The Emergent Party "Solution": Keep Them Off the Ballot? Now with Post-Election Update!
I'm not sure if this is as bad as it looks, but I'm interested in seeing what other people think. In danps's post on emergent party laziness, I commented that Greens were irrelevant in California, because other than the presidential race, there are none on our ballot. Boy, was I wrong.
Here's "top two" in a nutshell:
Two years ago, California voters approved Proposition 14, which mandates that the top two vote-getters in a primary – regardless of party affiliation – face off in the general election. The new rules apply to Congressional and state legislative races.
Supposedly, the top two approach was designed to give Democrats a super-majority in the California legislature. It has been criticized for setting up D vs D or R v R races in some areas. But more importantly, it also keeps third or emergent party candidates pretty much off the ballot.
The top-two system also means third party candidates are effectively shut out at the state level. The ballot does not include any Green Party candidates below the presidential ticket.
Are people in the other states with top-two (Washington and Louisiana, for now) seeing similar results in terms of limited ballot choices? At the Stop Top Two website, there are five other states that appear to be considering top two legislation (Wyoming, Florida, Mississippi, Colorado, and Arizona), so it looks like this could become more widespread. I don't see how that could be good for those of us who have given up on the two-party system, but I'd really like to hear what other people think about it.
Update: Now that the election is over, it turns out the Top Two strategy did accomplish its stated goal of creating a Democratic supermajority in the state legislature, a move that could mean the end of Republican tyranny and obstructionism, at least in Ca.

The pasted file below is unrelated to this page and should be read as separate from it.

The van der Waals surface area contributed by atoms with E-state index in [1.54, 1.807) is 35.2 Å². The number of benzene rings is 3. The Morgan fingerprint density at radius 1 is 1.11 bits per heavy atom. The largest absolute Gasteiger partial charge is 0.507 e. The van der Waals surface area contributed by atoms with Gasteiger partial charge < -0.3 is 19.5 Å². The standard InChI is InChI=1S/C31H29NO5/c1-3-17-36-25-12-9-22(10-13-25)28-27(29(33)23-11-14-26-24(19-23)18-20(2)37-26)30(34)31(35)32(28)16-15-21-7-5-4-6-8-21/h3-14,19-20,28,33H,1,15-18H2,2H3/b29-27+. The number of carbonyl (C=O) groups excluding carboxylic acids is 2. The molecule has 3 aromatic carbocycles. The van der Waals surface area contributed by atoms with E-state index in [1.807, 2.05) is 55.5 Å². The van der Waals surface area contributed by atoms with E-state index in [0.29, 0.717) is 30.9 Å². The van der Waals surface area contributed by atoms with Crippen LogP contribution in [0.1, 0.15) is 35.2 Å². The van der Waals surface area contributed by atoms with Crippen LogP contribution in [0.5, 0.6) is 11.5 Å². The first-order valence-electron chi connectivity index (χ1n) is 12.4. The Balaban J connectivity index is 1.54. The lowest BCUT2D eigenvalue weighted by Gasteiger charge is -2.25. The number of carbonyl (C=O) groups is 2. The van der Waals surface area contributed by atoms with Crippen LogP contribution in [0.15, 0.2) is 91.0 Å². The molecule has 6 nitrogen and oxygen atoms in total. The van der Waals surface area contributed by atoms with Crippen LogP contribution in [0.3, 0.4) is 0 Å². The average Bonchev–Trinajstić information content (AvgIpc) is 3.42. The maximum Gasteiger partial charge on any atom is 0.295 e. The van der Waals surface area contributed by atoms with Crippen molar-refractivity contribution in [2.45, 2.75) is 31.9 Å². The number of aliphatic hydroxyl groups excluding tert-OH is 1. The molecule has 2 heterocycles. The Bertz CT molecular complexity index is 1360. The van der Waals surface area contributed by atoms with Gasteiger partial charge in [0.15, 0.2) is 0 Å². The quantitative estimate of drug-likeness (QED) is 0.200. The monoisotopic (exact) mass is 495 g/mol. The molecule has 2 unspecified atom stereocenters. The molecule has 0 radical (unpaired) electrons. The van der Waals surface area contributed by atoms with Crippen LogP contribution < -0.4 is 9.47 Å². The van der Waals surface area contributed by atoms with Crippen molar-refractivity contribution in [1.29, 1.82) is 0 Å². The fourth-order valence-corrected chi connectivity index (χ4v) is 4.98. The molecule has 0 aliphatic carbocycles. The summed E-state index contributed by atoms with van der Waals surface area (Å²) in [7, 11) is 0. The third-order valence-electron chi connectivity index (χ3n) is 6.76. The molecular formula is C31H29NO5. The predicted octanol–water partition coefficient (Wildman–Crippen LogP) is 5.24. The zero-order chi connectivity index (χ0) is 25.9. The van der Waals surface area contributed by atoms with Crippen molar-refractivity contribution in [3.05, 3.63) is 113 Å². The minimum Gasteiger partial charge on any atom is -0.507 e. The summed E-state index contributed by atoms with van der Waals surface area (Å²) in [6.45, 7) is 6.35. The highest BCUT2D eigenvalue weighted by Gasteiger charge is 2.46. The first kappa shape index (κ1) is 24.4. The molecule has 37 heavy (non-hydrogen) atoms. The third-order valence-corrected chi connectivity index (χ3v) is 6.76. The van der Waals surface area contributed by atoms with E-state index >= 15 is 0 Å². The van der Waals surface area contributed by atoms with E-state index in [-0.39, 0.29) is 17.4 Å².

Unfortunately, that came at the cost of shutting out emergent parties on the state ballot. Bug/feature? Definitely a feature for Ds and Rs, according to the Peace and Freedom party:
Top Two Elections: Bad for Democracy
In June of this year your ballot changed dramatically. Except for the Presidential primary (which hasn’t changed), you no longer vote in a primary election for candidates to represent your political party in November. Instead, you vote on which two candidates get to run again in the fall. The party labels that appear next to the candidates’ names have little meaning because political parties no longer control the use of their names.
But you aren’t seeing the real change until November, when you have only two choices. They might well both be Democrats or both be Republicans. “Top two” elections relegate small party and independent candidates to June when fewer people turn out to vote. Three Peace and Freedom candidates for the state legislature did make it to the November ballot this year because we took advantage of a one-time opportunity created when only one other candidate was on the ballot. The Republicans and Democrats will see to it that this doesn’t happen again.
Blame Prop. 14, passed in June 2010 as a result of several million dollars worth of advertising by big business friends of Arnold Schwarzenegger. They thought that by weakening political parties, both large and small, they could use their money more efficiently to influence elections. We think it’s unconstitutional and are joining with other plaintiffs to challenge it in court.
I'll see if I can find out more on the legal challenge and post that later.